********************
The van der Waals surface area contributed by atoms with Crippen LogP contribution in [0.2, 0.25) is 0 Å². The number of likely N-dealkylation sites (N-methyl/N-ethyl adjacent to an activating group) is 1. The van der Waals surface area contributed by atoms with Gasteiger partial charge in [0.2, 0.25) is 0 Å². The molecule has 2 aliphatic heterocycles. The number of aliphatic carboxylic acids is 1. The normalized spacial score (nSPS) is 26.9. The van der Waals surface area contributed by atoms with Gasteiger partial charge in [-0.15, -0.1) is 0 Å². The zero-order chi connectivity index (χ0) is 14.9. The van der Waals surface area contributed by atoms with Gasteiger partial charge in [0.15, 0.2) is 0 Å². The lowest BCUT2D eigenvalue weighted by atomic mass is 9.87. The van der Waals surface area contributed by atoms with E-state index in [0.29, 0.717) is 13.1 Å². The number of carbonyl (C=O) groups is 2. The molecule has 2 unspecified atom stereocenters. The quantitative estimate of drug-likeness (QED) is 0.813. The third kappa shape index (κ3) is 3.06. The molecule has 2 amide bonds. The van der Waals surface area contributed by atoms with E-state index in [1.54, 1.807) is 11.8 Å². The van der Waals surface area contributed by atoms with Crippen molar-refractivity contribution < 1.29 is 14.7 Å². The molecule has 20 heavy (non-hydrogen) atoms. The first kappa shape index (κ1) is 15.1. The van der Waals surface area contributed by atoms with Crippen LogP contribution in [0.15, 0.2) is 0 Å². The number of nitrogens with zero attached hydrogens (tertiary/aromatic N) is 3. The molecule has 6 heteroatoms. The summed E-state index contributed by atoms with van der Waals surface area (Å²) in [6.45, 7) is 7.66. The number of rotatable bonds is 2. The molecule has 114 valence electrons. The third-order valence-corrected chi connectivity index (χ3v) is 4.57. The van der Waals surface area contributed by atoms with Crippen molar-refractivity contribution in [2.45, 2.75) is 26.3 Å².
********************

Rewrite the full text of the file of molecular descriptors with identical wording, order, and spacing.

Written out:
The van der Waals surface area contributed by atoms with Crippen LogP contribution in [0.2, 0.25) is 0 Å². The number of likely N-dealkylation sites (N-methyl/N-ethyl adjacent to an activating group) is 1. The van der Waals surface area contributed by atoms with Gasteiger partial charge in [0.2, 0.25) is 0 Å². The molecule has 2 aliphatic heterocycles. The number of aliphatic carboxylic acids is 1. The normalized spacial score (nSPS) is 26.9. The van der Waals surface area contributed by atoms with Gasteiger partial charge in [-0.15, -0.1) is 0 Å². The zero-order chi connectivity index (χ0) is 14.9. The van der Waals surface area contributed by atoms with Gasteiger partial charge in [0.15, 0.2) is 0 Å². The lowest BCUT2D eigenvalue weighted by atomic mass is 9.87. The van der Waals surface area contributed by atoms with E-state index in [0.29, 0.717) is 13.1 Å². The number of carbonyl (C=O) groups is 2. The molecule has 2 unspecified atom stereocenters. The quantitative estimate of drug-likeness (QED) is 0.813. The third kappa shape index (κ3) is 3.06. The molecule has 2 amide bonds. The van der Waals surface area contributed by atoms with E-state index in [1.54, 1.807) is 11.8 Å². The van der Waals surface area contributed by atoms with Crippen molar-refractivity contribution < 1.29 is 14.7 Å². The molecule has 20 heavy (non-hydrogen) atoms. The first kappa shape index (κ1) is 15.1. The van der Waals surface area contributed by atoms with Crippen LogP contribution in [0.15, 0.2) is 0 Å². The number of nitrogens with zero attached hydrogens (tertiary/aromatic N) is 3. The molecule has 6 heteroatoms. The summed E-state index contributed by atoms with van der Waals surface area (Å²) in [6.45, 7) is 7.66. The number of rotatable bonds is 2. The molecule has 114 valence electrons. The third-order valence-corrected chi connectivity index (χ3v) is 4.57. The van der Waals surface area contributed by atoms with Crippen molar-refractivity contribution in [2.45, 2.75) is 26.3 Å².